Happy Valentines Day, Bookworms!
Now, I know today isn’t for everyone (me included) so I’ve put together a little list of books that take a more alternative approach to love – everything from queer interest to to platonic friendships – so hopefully there’s something for everyone. Forget going on a date and snuggle up with a novel instead!
For people who think they’re too gay for all this boy-meets-girl rubbish
There is SO MUCH excellent stuff being published about queer romance at the moment. A lot of it is YA based (which is not my thing) so if you’re looking for something featuring slightly older protagonists, I’ve got a couple of recommendations. For m/m romance I love anything by Nick Alexander, especially his earlier books like Fifty Reasons to Say Goodbye. They’re funny, sweet and often eye-opening and I loved the entire series. For f/f relationships I really liked Women by Chloe Caldwell which is less romance and more breakup driven but still an excellent piece of writing. Plus, you can’t go wrong with Oranges are Not the Only Fruit by Jeanette Winterson, which I have spent the last twenty minutes trying to describe; it’s a love story, it’s a coming of age novel, it’s a terrifying and sad exploration of the intersection between faith and homosexuality, it’s hilarious and charming and warm and yet completely disturbing.
For people who think they’re too nerdily awkward for relationships
The Secret Loves of Geek Girls ed. by Hope Nicholson is a really interesting compendium of the niche loves of women who self -identify as geeks – everything from random fandoms to cosplay relationships. The content is really varied, champions the whole of the LGBTQ+ spectrum and celebrates alternative love stories in a really cool and creative way.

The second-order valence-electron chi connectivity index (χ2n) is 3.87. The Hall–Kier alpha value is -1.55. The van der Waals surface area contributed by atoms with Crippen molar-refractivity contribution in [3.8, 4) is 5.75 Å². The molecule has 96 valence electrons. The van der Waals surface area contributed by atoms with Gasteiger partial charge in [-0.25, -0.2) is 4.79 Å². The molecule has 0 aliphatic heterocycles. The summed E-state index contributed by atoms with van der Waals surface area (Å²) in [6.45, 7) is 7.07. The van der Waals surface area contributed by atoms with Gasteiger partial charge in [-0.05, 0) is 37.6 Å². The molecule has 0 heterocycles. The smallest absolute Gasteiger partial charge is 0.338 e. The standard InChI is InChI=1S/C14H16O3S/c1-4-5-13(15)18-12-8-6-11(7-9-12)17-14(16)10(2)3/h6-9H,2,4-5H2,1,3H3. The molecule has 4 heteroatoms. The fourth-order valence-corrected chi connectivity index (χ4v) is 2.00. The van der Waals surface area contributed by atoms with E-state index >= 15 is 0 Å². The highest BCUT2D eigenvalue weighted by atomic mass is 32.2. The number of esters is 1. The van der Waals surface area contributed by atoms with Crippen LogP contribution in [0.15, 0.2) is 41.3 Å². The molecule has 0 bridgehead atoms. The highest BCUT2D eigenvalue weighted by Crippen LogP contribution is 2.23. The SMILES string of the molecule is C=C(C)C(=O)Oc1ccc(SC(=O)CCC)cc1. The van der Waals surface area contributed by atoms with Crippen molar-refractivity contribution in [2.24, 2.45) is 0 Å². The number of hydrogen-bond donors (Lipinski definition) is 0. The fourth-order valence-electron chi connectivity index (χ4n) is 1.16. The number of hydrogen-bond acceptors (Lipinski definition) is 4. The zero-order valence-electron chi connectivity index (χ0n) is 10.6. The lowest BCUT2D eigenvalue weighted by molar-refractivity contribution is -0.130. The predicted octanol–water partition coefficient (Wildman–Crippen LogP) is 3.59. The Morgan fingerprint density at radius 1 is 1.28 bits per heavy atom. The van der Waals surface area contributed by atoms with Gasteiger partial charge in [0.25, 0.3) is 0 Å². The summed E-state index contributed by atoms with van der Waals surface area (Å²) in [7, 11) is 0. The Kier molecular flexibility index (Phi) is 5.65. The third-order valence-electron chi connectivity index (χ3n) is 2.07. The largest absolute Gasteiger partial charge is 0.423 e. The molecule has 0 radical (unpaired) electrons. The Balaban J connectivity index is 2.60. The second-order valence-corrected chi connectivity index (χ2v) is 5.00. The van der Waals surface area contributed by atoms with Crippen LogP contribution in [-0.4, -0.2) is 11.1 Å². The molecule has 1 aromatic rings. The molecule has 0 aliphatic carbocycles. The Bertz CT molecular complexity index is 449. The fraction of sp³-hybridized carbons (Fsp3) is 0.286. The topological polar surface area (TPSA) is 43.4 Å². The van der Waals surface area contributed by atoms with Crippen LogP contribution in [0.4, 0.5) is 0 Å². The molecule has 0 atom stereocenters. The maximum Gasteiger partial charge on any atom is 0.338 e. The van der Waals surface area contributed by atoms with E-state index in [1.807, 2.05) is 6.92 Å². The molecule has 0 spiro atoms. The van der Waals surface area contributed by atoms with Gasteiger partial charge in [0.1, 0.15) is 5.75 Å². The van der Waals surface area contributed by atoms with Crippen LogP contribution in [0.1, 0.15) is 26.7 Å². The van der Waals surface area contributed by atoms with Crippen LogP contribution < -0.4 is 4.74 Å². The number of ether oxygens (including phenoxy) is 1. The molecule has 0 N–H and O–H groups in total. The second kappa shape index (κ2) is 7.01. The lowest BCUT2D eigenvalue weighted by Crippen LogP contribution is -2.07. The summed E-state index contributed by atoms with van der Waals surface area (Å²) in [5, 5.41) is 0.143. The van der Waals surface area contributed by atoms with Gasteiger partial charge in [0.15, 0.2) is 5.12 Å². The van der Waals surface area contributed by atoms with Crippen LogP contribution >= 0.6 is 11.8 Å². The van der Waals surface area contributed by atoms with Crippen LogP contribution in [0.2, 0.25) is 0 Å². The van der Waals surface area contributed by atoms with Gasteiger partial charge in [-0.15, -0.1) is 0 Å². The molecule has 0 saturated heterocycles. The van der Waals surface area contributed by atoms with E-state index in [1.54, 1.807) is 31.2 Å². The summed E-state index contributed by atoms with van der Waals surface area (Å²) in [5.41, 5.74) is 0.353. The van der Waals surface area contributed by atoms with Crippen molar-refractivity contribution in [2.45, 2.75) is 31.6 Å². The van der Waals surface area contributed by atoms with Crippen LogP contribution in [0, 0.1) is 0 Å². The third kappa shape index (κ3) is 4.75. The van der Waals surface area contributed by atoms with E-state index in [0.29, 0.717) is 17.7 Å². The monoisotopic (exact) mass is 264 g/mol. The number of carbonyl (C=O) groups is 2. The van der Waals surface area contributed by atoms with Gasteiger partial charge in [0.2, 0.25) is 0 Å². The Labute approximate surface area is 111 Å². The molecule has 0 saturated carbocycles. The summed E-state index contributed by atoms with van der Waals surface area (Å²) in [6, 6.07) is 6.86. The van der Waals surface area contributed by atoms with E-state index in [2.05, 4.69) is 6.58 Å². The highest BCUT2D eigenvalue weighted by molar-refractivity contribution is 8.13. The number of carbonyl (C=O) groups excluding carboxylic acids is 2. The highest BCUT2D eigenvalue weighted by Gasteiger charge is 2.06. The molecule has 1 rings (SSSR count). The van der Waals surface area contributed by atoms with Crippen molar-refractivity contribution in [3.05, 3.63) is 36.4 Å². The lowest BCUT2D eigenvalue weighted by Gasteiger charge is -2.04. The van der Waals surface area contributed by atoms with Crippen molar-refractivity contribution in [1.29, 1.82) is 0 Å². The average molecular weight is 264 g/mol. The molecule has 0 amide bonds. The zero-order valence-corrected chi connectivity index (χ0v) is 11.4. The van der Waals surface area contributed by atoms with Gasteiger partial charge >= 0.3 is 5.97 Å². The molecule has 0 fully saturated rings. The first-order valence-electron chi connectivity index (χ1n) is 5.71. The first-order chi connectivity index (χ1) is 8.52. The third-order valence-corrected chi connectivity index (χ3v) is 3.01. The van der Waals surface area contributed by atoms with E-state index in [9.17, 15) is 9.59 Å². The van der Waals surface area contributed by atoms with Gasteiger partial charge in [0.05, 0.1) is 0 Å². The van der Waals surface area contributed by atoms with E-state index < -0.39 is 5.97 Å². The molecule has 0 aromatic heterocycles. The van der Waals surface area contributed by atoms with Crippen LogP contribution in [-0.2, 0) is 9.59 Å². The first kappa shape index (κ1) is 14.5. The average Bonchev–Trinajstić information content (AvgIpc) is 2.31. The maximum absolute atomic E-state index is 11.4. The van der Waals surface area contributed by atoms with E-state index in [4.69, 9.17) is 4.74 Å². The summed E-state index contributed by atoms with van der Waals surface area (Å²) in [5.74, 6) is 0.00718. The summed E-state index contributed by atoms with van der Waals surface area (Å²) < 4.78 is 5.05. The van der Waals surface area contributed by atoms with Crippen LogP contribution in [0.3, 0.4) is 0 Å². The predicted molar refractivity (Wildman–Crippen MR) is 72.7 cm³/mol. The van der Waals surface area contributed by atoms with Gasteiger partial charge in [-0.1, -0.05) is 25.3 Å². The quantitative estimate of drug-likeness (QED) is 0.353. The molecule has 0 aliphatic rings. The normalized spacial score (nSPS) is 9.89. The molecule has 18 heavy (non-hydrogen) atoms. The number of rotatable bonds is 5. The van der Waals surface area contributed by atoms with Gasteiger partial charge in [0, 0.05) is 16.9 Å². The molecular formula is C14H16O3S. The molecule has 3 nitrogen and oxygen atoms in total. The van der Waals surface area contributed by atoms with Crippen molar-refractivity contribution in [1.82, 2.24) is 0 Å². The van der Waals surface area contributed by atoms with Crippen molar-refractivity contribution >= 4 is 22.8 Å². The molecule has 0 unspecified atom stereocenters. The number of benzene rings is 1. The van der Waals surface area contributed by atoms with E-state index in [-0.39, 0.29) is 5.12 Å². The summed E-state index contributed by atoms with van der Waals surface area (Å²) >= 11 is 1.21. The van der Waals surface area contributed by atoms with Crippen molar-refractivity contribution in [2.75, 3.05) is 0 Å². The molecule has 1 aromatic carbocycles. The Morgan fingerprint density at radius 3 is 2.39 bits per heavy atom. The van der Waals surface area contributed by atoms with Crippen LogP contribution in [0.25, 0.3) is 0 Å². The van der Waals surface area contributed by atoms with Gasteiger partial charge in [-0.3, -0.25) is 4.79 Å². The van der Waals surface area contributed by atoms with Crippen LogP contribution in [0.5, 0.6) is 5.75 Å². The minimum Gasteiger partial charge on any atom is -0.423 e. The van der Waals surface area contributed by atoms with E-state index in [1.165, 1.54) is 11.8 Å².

For people who prefer Galentines to Valentines
I love reading about female friendships and there are some fantastic books out there that represent women getting stuff done with the help of other women. Little Women by Louisa May Alcott is a personal favourite of mine – I love the different personality types of the the four March sisters and the fact that they’re all so different and yet they all pull together when needed. Big Little Lies by Liane Moriarty is a more modern take on the theme (and is a cracking good mystery at the same time) and The Lido by Libby Page is a brilliant example of women from different age groups finding commonality and friendship across the generations.
…or who just want to see platonic friendships
Eleanor Oliphant is Completely Fine by Gail Honeyman is a fantastic book featuring neurodiverse representation, as well as a lovely platonic m/f friendship. It has some difficult themes but they’re handled really well and there’s a good dose of humour to stop things from getting too dark. If you want to read something with more of a sci-fi/fantasy feel, Skyward by Brandon Sanderson has a really strong m/f friendship at it’s core, features a number of young male and female characters but crucially contains ABSOLUTELY NO SNOGGING – hallelujah!
For people who love their pets more than anything or anyone
There’s loads of really heartwarming tales of people who love their animals – think A Cat Called Norton by Peter Gethers, A Street Cat Named Bob by James Bowen or Marley and Me by John Grogan. For a broader take on one woman’s love for her dog, Spectacles by Sue Perkins is an autobiography that hits every theme I’ve just mentioned above but it’s her love for her dog Pickle that really stands out. I defy anyone to read the letter that she wrote to her without bursting into uncontrollable tears.
I hope you’ve had a good Valentines Day! Do you have any suggestions for alternative takes on love/romance? Let me know in the comments!